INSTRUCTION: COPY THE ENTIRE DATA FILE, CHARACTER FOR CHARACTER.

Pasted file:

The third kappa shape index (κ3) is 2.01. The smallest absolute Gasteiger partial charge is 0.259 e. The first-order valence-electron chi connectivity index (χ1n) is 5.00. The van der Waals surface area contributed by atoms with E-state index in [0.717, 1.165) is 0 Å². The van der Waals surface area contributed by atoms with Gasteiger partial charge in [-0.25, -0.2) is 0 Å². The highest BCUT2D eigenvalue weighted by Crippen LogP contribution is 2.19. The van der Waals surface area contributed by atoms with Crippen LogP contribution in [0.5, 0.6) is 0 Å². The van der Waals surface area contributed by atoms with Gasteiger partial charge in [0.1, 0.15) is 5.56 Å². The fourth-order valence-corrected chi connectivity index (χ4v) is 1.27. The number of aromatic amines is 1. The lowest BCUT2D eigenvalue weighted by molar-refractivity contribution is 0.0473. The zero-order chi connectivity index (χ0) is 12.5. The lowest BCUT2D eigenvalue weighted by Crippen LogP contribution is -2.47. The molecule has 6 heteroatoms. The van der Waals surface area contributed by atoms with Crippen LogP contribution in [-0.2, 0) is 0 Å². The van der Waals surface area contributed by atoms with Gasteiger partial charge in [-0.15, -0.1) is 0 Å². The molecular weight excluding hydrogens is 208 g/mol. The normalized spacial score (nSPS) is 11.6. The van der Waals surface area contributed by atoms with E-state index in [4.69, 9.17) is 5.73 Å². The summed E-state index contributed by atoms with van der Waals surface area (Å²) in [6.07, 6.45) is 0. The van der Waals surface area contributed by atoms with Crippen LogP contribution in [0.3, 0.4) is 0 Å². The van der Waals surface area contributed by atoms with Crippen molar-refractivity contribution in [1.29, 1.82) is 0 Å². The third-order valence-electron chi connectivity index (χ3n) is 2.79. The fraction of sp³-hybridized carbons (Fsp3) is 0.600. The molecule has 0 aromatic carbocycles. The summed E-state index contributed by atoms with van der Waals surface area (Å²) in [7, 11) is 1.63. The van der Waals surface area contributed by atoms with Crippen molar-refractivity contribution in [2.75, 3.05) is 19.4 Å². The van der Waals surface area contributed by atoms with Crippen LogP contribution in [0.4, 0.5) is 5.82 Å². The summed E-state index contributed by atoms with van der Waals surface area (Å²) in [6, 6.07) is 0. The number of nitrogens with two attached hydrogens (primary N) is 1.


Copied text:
The third kappa shape index (κ3) is 2.01. The smallest absolute Gasteiger partial charge is 0.259 e. The first-order valence-electron chi connectivity index (χ1n) is 5.00. The van der Waals surface area contributed by atoms with E-state index in [0.717, 1.165) is 0 Å². The van der Waals surface area contributed by atoms with Gasteiger partial charge in [-0.25, -0.2) is 0 Å². The highest BCUT2D eigenvalue weighted by Crippen LogP contribution is 2.19. The van der Waals surface area contributed by atoms with Crippen LogP contribution in [0.5, 0.6) is 0 Å². The van der Waals surface area contributed by atoms with Gasteiger partial charge in [0.1, 0.15) is 5.56 Å². The fourth-order valence-corrected chi connectivity index (χ4v) is 1.27. The number of aromatic amines is 1. The lowest BCUT2D eigenvalue weighted by molar-refractivity contribution is 0.0473. The zero-order chi connectivity index (χ0) is 12.5. The lowest BCUT2D eigenvalue weighted by Crippen LogP contribution is -2.47. The molecule has 6 heteroatoms. The van der Waals surface area contributed by atoms with Crippen LogP contribution in [-0.2, 0) is 0 Å². The van der Waals surface area contributed by atoms with Gasteiger partial charge in [-0.15, -0.1) is 0 Å². The molecular weight excluding hydrogens is 208 g/mol. The normalized spacial score (nSPS) is 11.6. The van der Waals surface area contributed by atoms with E-state index in [4.69, 9.17) is 5.73 Å². The summed E-state index contributed by atoms with van der Waals surface area (Å²) in [6.07, 6.45) is 0. The van der Waals surface area contributed by atoms with Crippen LogP contribution in [0.3, 0.4) is 0 Å². The van der Waals surface area contributed by atoms with Crippen molar-refractivity contribution in [1.29, 1.82) is 0 Å². The third-order valence-electron chi connectivity index (χ3n) is 2.79. The fraction of sp³-hybridized carbons (Fsp3) is 0.600. The molecule has 0 aromatic carbocycles. The summed E-state index contributed by atoms with van der Waals surface area (Å²) in [7, 11) is 1.63. The van der Waals surface area contributed by atoms with Crippen molar-refractivity contribution in [2.75, 3.05) is 19.4 Å². The van der Waals surface area contributed by atoms with Crippen LogP contribution in [0.4, 0.5) is 5.82 Å². The summed E-state index contributed by atoms with van der Waals surface area (Å²) in [6, 6.07) is 0. The number of nitrogens with two attached hydrogens (primary N) is 1.